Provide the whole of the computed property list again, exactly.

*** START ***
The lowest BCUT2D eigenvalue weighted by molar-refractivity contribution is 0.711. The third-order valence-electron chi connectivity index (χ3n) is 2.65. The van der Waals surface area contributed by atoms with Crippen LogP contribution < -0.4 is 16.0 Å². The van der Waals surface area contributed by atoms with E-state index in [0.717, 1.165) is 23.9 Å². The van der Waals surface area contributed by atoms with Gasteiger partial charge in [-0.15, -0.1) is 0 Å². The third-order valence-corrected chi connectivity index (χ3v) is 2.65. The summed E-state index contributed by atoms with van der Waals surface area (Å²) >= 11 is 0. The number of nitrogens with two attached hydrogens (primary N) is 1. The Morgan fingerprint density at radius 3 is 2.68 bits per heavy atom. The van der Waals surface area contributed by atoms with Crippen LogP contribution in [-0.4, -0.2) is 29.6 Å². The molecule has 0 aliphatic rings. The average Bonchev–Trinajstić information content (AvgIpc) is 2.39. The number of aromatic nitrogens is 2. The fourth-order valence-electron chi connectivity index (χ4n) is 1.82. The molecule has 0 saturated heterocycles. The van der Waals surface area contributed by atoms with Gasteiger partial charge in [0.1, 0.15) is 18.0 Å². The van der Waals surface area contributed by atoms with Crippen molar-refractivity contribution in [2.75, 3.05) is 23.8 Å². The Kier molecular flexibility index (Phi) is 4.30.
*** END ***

The lowest BCUT2D eigenvalue weighted by molar-refractivity contribution is 0.711. The third-order valence-electron chi connectivity index (χ3n) is 2.65. The van der Waals surface area contributed by atoms with Crippen LogP contribution < -0.4 is 16.0 Å². The van der Waals surface area contributed by atoms with E-state index in [0.717, 1.165) is 23.9 Å². The van der Waals surface area contributed by atoms with Gasteiger partial charge in [-0.15, -0.1) is 0 Å². The third-order valence-corrected chi connectivity index (χ3v) is 2.65. The summed E-state index contributed by atoms with van der Waals surface area (Å²) >= 11 is 0. The number of nitrogens with two attached hydrogens (primary N) is 1. The Morgan fingerprint density at radius 3 is 2.68 bits per heavy atom. The van der Waals surface area contributed by atoms with Crippen LogP contribution in [-0.4, -0.2) is 29.6 Å². The molecule has 0 aliphatic rings. The average Bonchev–Trinajstić information content (AvgIpc) is 2.39. The number of aromatic nitrogens is 2. The fourth-order valence-electron chi connectivity index (χ4n) is 1.82. The molecule has 0 saturated heterocycles. The van der Waals surface area contributed by atoms with Gasteiger partial charge in [0.1, 0.15) is 18.0 Å². The van der Waals surface area contributed by atoms with Crippen molar-refractivity contribution in [2.75, 3.05) is 23.8 Å². The Kier molecular flexibility index (Phi) is 4.30.